The Royal Institute of Chartered Surveyors is stepping up its drive to encourage more women and people from diverse backgrounds into construction roles by launching the Inclusive Employer Quality Mark - an initiative to make the land, property and construction sector more inclusive and diverse.

The move comes a year after a think-tank report highlighted that just 1.2% of workers in the construction sector were women.

In its Building The Future: Women In Construction report, the Smith Institute highlighted Office for National Statistics data that showed the number of women working as roofers, bricklayer and glaziers was so low they were unmeasurable.  

Siobhan McMahon, chair of the National Association of Women in Construction, believes retention is the biggest issue that needs tackling.

“NAWIC can showcase women right across the industry who are working at every level,” she says. “But there needs to be a refocus on why women are not staying in construction careers. If they figure that out that’s when we’ll be able to retain them.

“There’s a perceived lack of flexibility, especially when you have kids, and that there’s not much support and that it gets more difficult.”

Siobhan also wants careers advisers in schools can play a greater role in encouraging more girls to consider a career in the construction sector.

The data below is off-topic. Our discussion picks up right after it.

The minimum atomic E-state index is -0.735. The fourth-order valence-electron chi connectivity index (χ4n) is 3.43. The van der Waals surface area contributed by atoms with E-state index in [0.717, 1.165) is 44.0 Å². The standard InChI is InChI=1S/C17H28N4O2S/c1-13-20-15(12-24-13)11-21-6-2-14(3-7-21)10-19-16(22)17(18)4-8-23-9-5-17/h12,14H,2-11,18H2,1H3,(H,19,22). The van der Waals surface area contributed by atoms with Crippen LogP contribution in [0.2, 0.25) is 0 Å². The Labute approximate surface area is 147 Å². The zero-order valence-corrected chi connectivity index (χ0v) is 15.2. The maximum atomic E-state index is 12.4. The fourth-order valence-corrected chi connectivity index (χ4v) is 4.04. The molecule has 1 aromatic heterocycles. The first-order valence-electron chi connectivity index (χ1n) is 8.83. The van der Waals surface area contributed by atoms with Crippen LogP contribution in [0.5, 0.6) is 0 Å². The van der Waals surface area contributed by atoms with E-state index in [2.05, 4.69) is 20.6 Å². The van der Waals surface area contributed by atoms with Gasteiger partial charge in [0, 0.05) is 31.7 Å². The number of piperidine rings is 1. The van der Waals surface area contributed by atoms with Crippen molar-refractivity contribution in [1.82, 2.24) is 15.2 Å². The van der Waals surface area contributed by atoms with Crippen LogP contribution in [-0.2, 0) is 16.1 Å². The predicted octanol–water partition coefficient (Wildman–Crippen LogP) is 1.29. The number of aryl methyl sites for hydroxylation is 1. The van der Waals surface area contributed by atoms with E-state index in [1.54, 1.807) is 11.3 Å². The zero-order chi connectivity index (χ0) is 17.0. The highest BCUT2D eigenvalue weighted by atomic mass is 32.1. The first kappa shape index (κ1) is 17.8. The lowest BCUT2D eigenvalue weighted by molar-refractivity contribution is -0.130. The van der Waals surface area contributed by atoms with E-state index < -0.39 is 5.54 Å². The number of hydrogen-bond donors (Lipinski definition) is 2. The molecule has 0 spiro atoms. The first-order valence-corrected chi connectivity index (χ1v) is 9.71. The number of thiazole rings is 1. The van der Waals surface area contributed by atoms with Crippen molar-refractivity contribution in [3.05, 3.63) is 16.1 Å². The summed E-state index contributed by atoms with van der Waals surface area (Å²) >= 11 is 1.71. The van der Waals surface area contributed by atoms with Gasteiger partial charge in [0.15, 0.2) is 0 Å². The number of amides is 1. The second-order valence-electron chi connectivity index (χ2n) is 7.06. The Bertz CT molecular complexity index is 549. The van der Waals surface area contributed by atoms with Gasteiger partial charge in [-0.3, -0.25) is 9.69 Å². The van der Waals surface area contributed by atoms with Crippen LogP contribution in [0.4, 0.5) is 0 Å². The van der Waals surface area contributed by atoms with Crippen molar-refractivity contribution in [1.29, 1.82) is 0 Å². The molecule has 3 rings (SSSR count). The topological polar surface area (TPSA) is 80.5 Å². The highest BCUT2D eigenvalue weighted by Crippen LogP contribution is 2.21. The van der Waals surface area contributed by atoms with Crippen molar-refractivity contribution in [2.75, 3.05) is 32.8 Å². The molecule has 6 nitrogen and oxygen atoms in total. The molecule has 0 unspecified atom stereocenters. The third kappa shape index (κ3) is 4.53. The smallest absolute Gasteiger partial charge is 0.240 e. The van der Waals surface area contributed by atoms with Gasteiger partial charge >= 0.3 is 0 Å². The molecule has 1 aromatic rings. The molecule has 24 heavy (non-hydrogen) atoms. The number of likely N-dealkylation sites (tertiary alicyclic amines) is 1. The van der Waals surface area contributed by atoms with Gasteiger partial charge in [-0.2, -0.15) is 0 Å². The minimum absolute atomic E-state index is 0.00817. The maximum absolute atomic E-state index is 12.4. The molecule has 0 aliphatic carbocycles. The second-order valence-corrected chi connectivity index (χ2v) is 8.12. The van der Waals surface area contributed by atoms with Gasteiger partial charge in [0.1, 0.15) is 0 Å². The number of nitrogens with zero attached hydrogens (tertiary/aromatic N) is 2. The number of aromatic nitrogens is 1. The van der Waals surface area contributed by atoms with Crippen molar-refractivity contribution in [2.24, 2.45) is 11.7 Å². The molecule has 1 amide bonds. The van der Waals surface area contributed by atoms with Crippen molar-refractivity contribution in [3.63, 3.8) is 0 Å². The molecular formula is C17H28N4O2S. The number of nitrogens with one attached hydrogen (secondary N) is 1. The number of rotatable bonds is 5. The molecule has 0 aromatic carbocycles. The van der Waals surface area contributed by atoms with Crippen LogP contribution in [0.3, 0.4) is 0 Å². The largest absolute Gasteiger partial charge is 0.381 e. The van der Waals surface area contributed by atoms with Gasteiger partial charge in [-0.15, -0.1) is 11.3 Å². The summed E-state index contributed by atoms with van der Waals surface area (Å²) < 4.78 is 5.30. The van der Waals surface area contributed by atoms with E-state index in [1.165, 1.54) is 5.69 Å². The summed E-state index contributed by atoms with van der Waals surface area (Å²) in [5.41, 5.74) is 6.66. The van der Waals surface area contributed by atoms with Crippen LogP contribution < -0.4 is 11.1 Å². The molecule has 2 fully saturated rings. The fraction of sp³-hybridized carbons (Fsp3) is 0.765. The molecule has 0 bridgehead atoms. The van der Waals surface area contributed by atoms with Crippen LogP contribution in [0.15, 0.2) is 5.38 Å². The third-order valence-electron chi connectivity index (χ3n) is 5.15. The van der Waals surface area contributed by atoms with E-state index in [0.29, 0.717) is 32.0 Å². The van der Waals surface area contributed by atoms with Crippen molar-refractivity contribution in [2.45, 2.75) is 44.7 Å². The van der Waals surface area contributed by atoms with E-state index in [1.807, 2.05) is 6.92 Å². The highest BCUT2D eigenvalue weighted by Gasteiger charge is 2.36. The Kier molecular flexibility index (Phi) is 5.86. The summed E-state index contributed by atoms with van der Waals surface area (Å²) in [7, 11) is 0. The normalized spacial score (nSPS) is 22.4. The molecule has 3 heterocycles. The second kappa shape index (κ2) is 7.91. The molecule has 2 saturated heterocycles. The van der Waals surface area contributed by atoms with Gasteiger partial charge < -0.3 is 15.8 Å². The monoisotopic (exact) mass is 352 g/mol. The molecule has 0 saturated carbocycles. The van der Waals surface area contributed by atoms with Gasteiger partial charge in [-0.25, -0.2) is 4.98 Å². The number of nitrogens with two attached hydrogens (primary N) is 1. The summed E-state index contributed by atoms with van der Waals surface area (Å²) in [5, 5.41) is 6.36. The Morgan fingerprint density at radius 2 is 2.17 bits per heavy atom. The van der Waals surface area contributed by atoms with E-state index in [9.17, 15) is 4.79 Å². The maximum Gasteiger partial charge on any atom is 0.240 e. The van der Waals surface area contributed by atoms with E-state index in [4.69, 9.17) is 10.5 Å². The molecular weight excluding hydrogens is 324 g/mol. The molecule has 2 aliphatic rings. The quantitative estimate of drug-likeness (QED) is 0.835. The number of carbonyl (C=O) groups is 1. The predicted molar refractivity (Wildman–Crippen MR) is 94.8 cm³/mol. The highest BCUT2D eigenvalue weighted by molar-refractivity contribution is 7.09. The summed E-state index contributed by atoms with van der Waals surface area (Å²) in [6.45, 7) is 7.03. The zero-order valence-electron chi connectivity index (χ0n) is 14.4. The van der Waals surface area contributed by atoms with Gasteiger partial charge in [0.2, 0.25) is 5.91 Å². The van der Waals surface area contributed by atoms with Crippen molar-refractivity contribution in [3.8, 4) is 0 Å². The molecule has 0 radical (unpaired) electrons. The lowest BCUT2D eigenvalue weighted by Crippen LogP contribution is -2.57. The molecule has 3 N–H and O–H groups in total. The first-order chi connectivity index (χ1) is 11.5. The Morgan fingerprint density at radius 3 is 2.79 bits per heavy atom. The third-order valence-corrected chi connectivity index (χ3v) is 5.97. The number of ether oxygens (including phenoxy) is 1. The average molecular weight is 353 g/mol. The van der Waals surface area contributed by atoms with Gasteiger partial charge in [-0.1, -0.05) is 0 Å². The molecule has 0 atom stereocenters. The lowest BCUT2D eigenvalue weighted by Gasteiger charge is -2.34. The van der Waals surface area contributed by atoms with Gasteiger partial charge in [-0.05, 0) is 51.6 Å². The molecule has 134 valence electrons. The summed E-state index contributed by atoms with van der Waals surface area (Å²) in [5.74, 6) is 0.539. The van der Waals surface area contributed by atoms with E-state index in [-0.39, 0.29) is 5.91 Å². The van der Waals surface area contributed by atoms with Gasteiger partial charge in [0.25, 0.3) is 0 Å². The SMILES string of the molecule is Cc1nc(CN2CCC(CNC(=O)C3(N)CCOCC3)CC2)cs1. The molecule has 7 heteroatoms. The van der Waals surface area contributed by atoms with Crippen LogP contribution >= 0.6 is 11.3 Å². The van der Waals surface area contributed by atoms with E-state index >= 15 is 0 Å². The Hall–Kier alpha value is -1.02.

“They think it’s all hard hats and muddy boots,” says Siobhan. “As soon as you use the phrase ‘built environment’ and talk to them about design and architecture, they say ‘I never thought of it like that’. Children are being taught all wrong.”

Christine Curran, of Galliford Try Partnerships (GRP) North, supports this view.  “Construction is still male-dominated but I don’t think people understand the roles that are available – they think we’re all bricklayers,” she says.

“A lot of my job is facilitating and problem solving, so I work with planners, cost consultants, architects – the whole range – and having women on the team helps to deliver a better balance.”

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Image credit: Stephen Craven

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